2 bodies hung from bridge, man beheaded in Tijuana - CBS News 8 - San Diego, CA News Station - KFMB Channel 8

2 bodies hung from bridge, man beheaded in Tijuana

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TIJUANA, Mexico (AP) — Two men were slain and hung from a bridge, another was decapitated and a fourth was shot to death over 24 hours in Tijuana, the latest gruesome killings in a Mexican border city where hopes had risen that cartel violence was decreasing.

The bodies of two men were found hanging from the Los Alamos bridge early Friday, said Fermin Gomez, Baja California state's deputy attorney general for organized crime.

Both victims had their hands and feet bound and one had his head covered with a black plastic bag. One of the bodies fell into traffic when the rope broke.

A day earlier, a human head was found underneath another bridge in Tijuana, which sits across from San Diego, California. The body of the 24-year-old man was found 12 hours later alongside the highway from Tijuana to the beach town of Ensenada.

Gomez said the victim, Victor Ramirez, had recently been deported from the United States, though he had no information on the circumstances.

Also Thursday, a man was shot to death while leaving his house in the exclusive Tijuana neighborhood of Chapultepec, and two other people were wounded in a shootout on one of the city's main avenues.

Gomez blamed the killings on feuding between drug-dealing gangs, but declined to give details.

Beheadings, massacres and body hangings had initially declined in Tijuana since the January arrest of Teodoro "El Teo" Garcia Simental, one of two crime bosses who had been waging a bloody turf war in the city.

President Felipe Calderon even visited Tijuana last month and touted it as a success story in his nearly four-year-old drug war, noting during a festival to promote the city's industries that homicides are down from a peak in 2008.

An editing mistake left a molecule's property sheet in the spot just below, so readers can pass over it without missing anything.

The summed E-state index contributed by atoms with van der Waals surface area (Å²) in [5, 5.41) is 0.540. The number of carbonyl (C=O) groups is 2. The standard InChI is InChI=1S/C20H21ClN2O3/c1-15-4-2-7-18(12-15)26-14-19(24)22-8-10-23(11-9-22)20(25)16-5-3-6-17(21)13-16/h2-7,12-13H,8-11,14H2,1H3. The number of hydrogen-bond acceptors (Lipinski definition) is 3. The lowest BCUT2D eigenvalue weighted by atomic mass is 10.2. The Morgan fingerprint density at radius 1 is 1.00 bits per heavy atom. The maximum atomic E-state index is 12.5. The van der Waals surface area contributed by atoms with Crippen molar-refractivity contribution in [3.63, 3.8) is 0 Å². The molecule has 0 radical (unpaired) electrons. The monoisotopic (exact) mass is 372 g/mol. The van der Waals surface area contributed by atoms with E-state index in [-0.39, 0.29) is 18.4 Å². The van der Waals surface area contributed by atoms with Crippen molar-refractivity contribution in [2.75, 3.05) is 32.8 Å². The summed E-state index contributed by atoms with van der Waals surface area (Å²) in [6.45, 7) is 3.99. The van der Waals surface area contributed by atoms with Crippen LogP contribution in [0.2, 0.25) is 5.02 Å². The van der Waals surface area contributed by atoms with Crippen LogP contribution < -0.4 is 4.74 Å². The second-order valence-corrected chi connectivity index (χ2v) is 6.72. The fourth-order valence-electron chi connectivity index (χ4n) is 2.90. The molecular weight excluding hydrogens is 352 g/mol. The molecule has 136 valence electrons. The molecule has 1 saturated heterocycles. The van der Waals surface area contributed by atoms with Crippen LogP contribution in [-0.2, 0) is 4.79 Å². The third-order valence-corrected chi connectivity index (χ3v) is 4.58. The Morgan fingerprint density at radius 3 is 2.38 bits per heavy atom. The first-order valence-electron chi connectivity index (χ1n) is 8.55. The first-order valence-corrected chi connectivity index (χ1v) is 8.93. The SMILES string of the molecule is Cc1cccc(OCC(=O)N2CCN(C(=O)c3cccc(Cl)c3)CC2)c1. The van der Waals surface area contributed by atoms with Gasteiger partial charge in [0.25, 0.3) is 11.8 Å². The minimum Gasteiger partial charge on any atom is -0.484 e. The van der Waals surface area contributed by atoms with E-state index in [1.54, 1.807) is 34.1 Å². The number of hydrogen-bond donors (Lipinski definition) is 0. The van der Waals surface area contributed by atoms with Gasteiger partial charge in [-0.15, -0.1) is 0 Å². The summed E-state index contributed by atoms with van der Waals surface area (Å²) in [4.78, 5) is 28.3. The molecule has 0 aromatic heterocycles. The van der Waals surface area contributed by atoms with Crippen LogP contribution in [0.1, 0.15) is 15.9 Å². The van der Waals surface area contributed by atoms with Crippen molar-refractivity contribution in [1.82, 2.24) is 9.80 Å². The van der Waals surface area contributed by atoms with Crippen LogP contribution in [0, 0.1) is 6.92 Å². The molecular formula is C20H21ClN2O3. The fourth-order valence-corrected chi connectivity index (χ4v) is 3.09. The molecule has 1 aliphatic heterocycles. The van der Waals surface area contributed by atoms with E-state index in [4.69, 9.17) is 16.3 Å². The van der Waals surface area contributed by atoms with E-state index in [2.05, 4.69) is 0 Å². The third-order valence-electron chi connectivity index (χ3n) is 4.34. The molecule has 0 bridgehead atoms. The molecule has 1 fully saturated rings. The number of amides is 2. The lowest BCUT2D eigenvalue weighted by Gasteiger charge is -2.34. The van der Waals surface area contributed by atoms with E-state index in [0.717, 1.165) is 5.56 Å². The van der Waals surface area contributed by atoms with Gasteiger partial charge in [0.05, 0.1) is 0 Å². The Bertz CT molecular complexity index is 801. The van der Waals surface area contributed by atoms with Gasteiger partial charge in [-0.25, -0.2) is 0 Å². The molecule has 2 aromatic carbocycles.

Days after his visit, drug gangs started beheading rivals and hanging bodies from bridges again. On Oct. 24, armed men burst into a Tijuana drug rehab center and killed 13 recovering addicts.

Prosecutors say they are investigating whether the rehab massacre was related to a record seizure of nearly 135 tons of marijuana the previous week.

The latest killings come two weeks after U.S. authorities made one of the largest marijuana seizures in San Diego, confiscating more than 20 tons of pot that was smuggled in through a tunnel connecting warehouses on either side of the border. Mexican authorities seized more than four tons of pot from the warehouse on their side of the border.

Meanwhile, the lawyer for alleged drug kingpin Edgar "La Barbie" Valdez Villareal said Friday that the Mexican government will not deport the U.S. citizen for prosecution in the United States.

The government considers Valdez, son of Mexican-born parents, a Mexican national who must go through the more complicated extradition process to be sent out of the country, attorney Kent Schaffer said.

Mexico has increasingly extradited high-profile drug kingpins to the U.S. under Calderon, a way to prevent them from running cartels from corrupt Mexican prisons.

Mexican officials in October extended a 40-day limit for holding Valdez without charge and that expires after this weekend, so they must decide whether to try him in Mexico.

Schaffer said both he and the U.S. Justice Department want Valdez to be prosecuted in the United States, where he is wanted on cocaine smuggling charges in three states. Schaffer said an extradition request had yet to be filed. U.S. Department of Justice officials could not be reached late Friday.

The Mexican attorney general's office would say only that Valdez was still being held and the investigation continued.

Valdez, a former Texas high school football player, was arrested Aug. 30 by federal police on his ranch outside Mexico City.

Described by authorities as a former ally of Mexico's most-wanted kingpin, Joaquin "El Chapo" Guzman, Valdez allegedly had been fighting for control of the notorious Beltran Leyva gang after Mexican marines killed its leader in late 2009. The warring factions were responsible for brutality and bloodshed from Cuernavaca south of Mexico City to the state of Guerrero and the resort city of Acapulco on the Pacific coast.

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Associated Press writer Katherine Corcoran in Mexico City contributed to this report.

 

Copyright 2010 The Associated Press.

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